Meetings in Rome
I am writing this column on an Alitalia flight from Rome to Chicago on April 10th on my way home to Fort Wayne after a week of meetings in Rome.
It was a wonderful week in the “Eternal City,” though it was not a time of vacation. I was there to co-chair the new phase of international dialogue between the Catholic Church and the World Communion of Reformed Churches. I received this appointment from the Vatican, more specifically, the Pontifical Council for Promoting Christian Unity.
The overall theme of this phase of the Catholic-Reformed theological dialogue is “Justification and Sacramentality: The Christian Community as an Agent for Justice.” The topic of our meetings this past week was “justification.” We studied and discussed the historical and current Catholic and Reformed perspectives on justification. The participants in this dialogue include Catholic and Reformed representatives from the following countries: USA, Belgium, Germany, Argentina, Cuba, Nigeria, India, Lebanon, and Scotland. Besides many good theological discussions each day, we have also begun to grow in fellowship through our common faith and friendship in Christ. We are hoping that in our dialogue we’ll assist in the discernment of the World Communion of Reformed Churches regarding affiliation with the Joint Declaration on the Doctrine of Justification. That historic Declaration of 1999 expressed a common agreement of the Catholic Church and the Lutheran World Federation concerning the nature of justification, which was a central issue of the Protestant Reformation.
Our celebration of Holy Week begins each year with the procession of Palm Sunday that recalls Jesus’ entry into Jerusalem. Masses on Palm Sunday begin with solemn or simple processions after the proclamation of the Gospel of Jesus’ triumphal entry into Jerusalem and the blessing of the palms. On this Palm Sunday, we will have a special diocesan procession from Saint Stanislaus Church to Holy Cross Church in South Bend, at the end of the six-church walk that begins at noon at Saint Joseph Church, South Bend. All are invited to participate in this public prayer, a “pilgrimage” of faith to begin Holy Week.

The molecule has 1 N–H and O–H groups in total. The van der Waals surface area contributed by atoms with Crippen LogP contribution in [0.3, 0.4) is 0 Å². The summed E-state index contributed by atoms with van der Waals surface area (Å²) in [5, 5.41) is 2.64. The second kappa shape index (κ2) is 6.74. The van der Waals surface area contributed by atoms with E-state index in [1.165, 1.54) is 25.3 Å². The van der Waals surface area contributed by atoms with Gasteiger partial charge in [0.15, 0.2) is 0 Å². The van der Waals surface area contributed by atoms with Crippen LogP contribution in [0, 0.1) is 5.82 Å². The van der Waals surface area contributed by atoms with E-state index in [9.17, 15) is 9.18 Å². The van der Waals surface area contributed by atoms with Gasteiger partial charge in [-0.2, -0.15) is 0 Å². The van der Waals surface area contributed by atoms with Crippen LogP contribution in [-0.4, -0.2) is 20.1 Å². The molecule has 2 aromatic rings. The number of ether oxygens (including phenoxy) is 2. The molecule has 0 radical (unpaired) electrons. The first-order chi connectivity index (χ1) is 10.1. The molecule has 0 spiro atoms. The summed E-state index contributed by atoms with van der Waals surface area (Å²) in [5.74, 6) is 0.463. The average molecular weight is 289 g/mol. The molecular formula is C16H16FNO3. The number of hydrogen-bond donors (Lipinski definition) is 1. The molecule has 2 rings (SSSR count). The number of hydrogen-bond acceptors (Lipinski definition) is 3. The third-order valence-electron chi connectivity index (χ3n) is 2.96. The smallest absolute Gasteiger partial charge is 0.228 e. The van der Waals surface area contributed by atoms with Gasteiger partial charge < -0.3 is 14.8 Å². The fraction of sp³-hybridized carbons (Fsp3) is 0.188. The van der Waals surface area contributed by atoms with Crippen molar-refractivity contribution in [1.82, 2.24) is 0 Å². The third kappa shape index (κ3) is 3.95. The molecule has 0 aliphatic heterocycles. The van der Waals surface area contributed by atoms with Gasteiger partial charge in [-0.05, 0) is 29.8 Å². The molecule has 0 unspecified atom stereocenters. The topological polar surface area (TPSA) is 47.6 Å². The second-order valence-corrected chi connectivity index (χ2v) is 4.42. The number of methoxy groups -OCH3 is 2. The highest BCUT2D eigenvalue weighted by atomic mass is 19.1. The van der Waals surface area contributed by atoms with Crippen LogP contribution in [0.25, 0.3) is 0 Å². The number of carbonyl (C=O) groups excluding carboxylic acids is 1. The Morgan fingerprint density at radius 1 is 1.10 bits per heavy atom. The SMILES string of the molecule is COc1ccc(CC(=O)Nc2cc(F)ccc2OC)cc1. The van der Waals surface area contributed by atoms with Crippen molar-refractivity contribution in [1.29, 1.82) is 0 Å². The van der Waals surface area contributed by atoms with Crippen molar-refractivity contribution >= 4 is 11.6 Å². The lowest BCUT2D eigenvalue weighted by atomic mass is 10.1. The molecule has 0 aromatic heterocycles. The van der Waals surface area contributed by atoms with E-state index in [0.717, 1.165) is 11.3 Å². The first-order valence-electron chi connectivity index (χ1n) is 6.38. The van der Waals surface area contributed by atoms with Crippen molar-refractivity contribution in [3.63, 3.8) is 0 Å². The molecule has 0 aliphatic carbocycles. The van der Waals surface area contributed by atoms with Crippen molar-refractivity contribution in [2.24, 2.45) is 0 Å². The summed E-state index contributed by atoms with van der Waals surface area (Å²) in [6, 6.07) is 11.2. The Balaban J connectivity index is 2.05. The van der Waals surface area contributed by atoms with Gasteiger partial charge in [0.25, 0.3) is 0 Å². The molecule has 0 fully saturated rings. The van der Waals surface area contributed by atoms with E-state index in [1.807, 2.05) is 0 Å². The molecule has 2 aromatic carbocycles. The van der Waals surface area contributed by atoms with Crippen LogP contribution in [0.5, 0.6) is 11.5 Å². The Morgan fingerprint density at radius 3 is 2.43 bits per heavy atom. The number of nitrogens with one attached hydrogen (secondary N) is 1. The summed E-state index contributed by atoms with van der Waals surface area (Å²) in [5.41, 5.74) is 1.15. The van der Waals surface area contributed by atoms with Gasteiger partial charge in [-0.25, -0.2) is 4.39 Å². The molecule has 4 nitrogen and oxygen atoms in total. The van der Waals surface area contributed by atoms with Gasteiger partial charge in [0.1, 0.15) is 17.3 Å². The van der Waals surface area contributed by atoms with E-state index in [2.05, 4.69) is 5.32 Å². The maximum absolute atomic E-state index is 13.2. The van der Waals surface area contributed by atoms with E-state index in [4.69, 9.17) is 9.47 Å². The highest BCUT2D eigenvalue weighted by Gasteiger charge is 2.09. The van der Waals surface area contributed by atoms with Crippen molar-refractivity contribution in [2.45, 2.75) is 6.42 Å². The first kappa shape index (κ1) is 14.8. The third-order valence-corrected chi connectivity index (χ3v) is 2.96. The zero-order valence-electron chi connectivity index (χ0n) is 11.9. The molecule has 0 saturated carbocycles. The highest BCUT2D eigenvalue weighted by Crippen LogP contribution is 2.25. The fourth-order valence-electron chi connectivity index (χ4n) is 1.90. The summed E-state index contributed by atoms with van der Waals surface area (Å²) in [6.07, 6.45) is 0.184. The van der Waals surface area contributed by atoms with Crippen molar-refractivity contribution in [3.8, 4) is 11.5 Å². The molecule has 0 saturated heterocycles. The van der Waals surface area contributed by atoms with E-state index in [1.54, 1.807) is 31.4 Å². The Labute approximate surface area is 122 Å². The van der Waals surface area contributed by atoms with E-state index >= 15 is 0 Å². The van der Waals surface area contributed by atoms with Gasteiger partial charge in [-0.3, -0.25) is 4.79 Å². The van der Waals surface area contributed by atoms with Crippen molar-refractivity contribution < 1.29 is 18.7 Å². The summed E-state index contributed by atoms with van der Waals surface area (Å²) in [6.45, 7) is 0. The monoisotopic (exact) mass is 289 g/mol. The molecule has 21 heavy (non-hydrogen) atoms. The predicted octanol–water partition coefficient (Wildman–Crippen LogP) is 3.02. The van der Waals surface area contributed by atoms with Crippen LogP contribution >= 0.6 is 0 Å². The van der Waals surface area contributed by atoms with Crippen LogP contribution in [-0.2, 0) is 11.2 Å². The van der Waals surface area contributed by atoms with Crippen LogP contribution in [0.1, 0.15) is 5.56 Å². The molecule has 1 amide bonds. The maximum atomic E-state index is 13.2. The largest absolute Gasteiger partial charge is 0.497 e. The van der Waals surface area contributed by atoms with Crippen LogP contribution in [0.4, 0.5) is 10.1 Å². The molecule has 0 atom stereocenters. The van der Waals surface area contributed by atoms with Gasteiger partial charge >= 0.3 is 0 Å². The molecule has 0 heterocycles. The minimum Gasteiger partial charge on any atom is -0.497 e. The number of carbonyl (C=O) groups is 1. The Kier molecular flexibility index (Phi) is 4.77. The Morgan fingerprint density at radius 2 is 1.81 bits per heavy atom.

As we approach the end of our Lenten pilgrimage, we are in a sense spiritually accompanying Jesus in His ascent to Jerusalem. We can think of the great multitude that followed Jesus and the Apostles when they left Jericho and walked those last miles to Bethany, Bethphage, and the Mount of Olives where Jesus mounted a donkey to enter the Holy City. This may seem like an incidental detail. It is not. It is the fulfillment of the prophecy of Zechariah: “Tell the daughter of Zion, Behold, your King is coming to you, humble, and mounted on a donkey.” On Palm Sunday, we are reminded of the humility of Our King not only when He entered Jerusalem, but when a few days later He humbled Himself in accepting death on the cross.
The pilgrims who walked with Jesus on that first Palm Sunday spread their garments on the streets where Jesus was passing. They waved palms and olive branches. They sang verses from Psalm 118: “Hosanna to the Son of David! Blessed is he who comes in the name of the Lord! Hosanna in the highest.” We sing those words during the “Sanctus” at every Mass at the beginning of the Eucharistic Prayer. We acclaim Jesus as our Messiah and King.
In his wonderful second book on “Jesus of Nazareth,” Pope Benedict wrote the following: “For the infant Church, ‘Palm Sunday’ was not a thing of the past. Just as the Lord entered the holy city that day on a donkey, so too the Church saw Him coming again and again in the humble form of bread and wine. The Church greets the Lord in the Holy Eucharist as the one who is coming now, the one who has entered into her midst.” At every Mass, we sing the words sung by the first Palm Sunday pilgrims. We recognize Jesus who comes in the name of the Lord in the Eucharist and we praise Him: Hosanna!
As we begin Holy Week, let us go up with Jesus to Jerusalem and accompany Him in His Passion through our participation in the holy mysteries actualized in the Holy Week liturgies, especially those of the Easter Triduum. Let us walk with Jesus this week. Let’s be sure to make room for Him in our lives and not be too busy for prayer. Of all weeks of the year, this is the one we call “Holy Week.” The events we celebrate, namely, the Passion, Death, and Resurrection of Christ, constitute the very core of our faith. We discover in the Paschal Mystery the full meaning and purpose of our lives.
May God bless you with His grace, mercy, and peace!
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